All free, white, able-bodied male persons in the State, between 18 and 45 years of age, except such as are by law exempt, shall compose the militia of the State, and shall elect their own officers. No person shall be convicted of treason, except upon confession in open court, or upon the testimony of two
. bribes or treats to procure their election shall be disqualified from holding any office of trust or profit for said term. The Assembly may direct, by law, how suits shall be brought against the State. Absence from the State, upon business of the State or United States, shall not deprive one of the right to vote or to be elected. Deductions may be made by law from the salaries of public officers neglecting their official duty. All votes, except by dumb persons, shall be given vivâ doce, personally and publicly. No member of Congress, or officer of the United States, is eligible to a State office. Challenges, or carrying challenges, directly or indirectly, to fight a duel with a citizen of the State, either in the State or out of the State, shall deprive the person sending or bearing them of the right to hold office, and he may be otherwise punished by law; and the oath of office shall require the affiant to say that he has not sent or knowingly carried a challenge as above. After five years from the offence, the Governor may pardon participants in duels, and restore them to their rights as citizens.
A commission to revise and arrange the statute law of the State, and another to prepare a code of practice, civil and criminal, shall be appointed by the Assembly at its first session. The President of the Board of Internal im. provement, and a Superintendent of Public Instruction, shall be elected by the people for four years. No laws shall be passed for the emancipation of slaves without the consent of their owners, or without paying the owners, prior to emancipation, a full equivalent, and providing for their removal from the State. "Owners of slaves may emancipate them, saving the rights of creditors. Immigrants to the State may bring their slaves with them, but slaves shall not be brought into the State as merchandise, nor those imported since Jan. 1, 1789. Masters shall treat their slaves humanely, or the slaves shall be sold. Slaves shall not have the right of an inquest by the grand jury, but shall not be deprived of an impartial trial by a petit jury. Free negroes or mulattoes coming into or refusing to leave ihe State, are deemed guilty of a felony, and may be sent to the Penitentiary. The School fund shall consist of $1,350,491.71, and of such sums as the State may hereafter raise by taxation. It shall be held inviolate, and the income thereof shall be apportioned among the counties in aid of common schools.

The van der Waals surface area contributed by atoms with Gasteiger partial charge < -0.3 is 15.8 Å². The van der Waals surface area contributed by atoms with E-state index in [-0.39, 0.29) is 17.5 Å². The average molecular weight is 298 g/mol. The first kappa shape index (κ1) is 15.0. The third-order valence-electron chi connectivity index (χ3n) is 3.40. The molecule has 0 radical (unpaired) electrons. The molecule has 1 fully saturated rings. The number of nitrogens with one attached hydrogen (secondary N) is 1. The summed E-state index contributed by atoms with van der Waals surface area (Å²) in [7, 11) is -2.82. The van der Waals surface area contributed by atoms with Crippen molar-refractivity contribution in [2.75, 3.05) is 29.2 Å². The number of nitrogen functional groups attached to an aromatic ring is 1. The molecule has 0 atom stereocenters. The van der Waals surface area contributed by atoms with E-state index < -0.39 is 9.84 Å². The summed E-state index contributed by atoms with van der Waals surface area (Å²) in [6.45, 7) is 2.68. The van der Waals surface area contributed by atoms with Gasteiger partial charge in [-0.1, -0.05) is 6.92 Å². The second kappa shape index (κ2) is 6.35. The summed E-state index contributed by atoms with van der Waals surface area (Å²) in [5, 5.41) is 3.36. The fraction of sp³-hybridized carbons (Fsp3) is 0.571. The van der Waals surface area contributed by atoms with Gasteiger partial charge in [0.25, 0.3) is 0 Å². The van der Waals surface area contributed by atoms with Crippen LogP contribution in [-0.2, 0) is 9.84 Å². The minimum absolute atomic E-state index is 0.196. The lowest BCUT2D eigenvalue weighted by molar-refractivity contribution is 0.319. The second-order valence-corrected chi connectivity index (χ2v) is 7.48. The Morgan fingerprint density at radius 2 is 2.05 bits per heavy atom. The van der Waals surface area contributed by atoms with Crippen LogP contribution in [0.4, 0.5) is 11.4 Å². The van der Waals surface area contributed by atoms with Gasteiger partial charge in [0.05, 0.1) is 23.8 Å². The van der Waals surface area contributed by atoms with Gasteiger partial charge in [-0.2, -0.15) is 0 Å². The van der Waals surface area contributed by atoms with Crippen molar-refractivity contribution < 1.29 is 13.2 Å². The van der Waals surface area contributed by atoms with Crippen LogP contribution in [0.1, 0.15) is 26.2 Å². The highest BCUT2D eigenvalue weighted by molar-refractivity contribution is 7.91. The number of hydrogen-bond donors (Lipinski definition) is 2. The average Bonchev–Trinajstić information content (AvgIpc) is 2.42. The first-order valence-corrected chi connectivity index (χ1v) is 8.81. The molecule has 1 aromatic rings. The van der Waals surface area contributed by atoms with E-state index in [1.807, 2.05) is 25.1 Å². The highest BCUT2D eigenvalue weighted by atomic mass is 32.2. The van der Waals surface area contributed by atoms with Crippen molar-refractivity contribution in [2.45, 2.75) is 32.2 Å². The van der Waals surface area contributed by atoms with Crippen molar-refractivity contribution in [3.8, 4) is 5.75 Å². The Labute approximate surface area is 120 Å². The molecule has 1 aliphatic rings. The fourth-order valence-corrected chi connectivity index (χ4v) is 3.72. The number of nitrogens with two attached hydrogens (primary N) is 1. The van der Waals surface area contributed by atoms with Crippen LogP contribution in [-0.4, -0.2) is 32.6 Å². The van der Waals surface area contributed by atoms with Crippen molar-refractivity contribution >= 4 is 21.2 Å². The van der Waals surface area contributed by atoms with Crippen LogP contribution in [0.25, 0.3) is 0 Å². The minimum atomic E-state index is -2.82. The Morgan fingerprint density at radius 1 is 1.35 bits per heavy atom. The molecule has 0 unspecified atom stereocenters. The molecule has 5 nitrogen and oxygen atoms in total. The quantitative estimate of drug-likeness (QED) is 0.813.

To amend the constitution, a majority of the members elect of each house of the Assembly must, within the first twenty days of a regular session, vote to lay the matter before the people, and at the next general election a majority of those entitled to vote for representatives must vote therefor; the As. sembly, at its next regular session, must pass a vote to lay the matter again before the people, and the majority of all the votes, as before, must be given therefor, and then at its next session the Assembly shall appoint an election for members to compose the convention, which shall consist of as many members as there shall be in the House of Representatives, and no more, and which shall meet witbin three months after the election of its members, for re-adopting, amending, or changing the Constitution.
Government for the Year 1851. John L. Helm, of Hardin Co., Acting Governor (term of Salary. office expires August, 1851),
$2,500 John W. Finnell, of Frankfort, Secretary of State,
750 George W. Barbour, of Princeton, Auditor of Public Accounts, 1,250 Thomas S. Page, of Frankfort, 2d Auditor,
2,000 Elisha A. Macurdy, of Frankfort, Register of the Land Office, 1,250 R. C. Wintersmith, of Louisville, Treasurer,
1,500 Peter Dudley, of Frankfort, Adjutant-General,
150 Ambrose W. Dudley,
Quartermaster-General, 100 Richard D. Harlan,
250 Rob. J. Breckenridge, of Lexington, Sup't of Public Instruction, 750 Theodore Kohlhass, of Winchester, Clerk of the Senate, $ 10 a day. Thomas J. Helm, of Glasgow, Clerk of the House,
10 a day. JUDICIARY.
Court of Appeals.
$ 1,500 James Simpson, of Winchester, Judge,
1,500 Asher W. Graham, of Bowling Green,
1,500 James Harlan, of Frankfort, Attorney-General, $300 and fees. Jacob Swigert, of Frankfort, Clerk,
Fees. Joseph Gray,
$2 a day and fees. Benjamin Monroe,
General Court. John L. Bridges, of Danville, Judge ; salary, $ 1,300. A. H. Rennick, of
Frankfort, Clerk. Joseph Gray, of Frankfort, Sergeant. The clerk and sergeant are paid by fees.
Louisville Chancery Court. Henry Pirtle, of Louisville, Chancellor,
$2,000 Charles J. Clarke,
Fees. Joseph Mayo,
Fees. John A. Crittenden,
Residence. ). Walker Reid, Washington. Harrison Taylor,
Maysville. 2. Henry O. Brown, Nelson County. Livingston Lindsey, Princeton. 3. Richard A. Buckner, Lexington. Alexander H. Robertson, Lexington.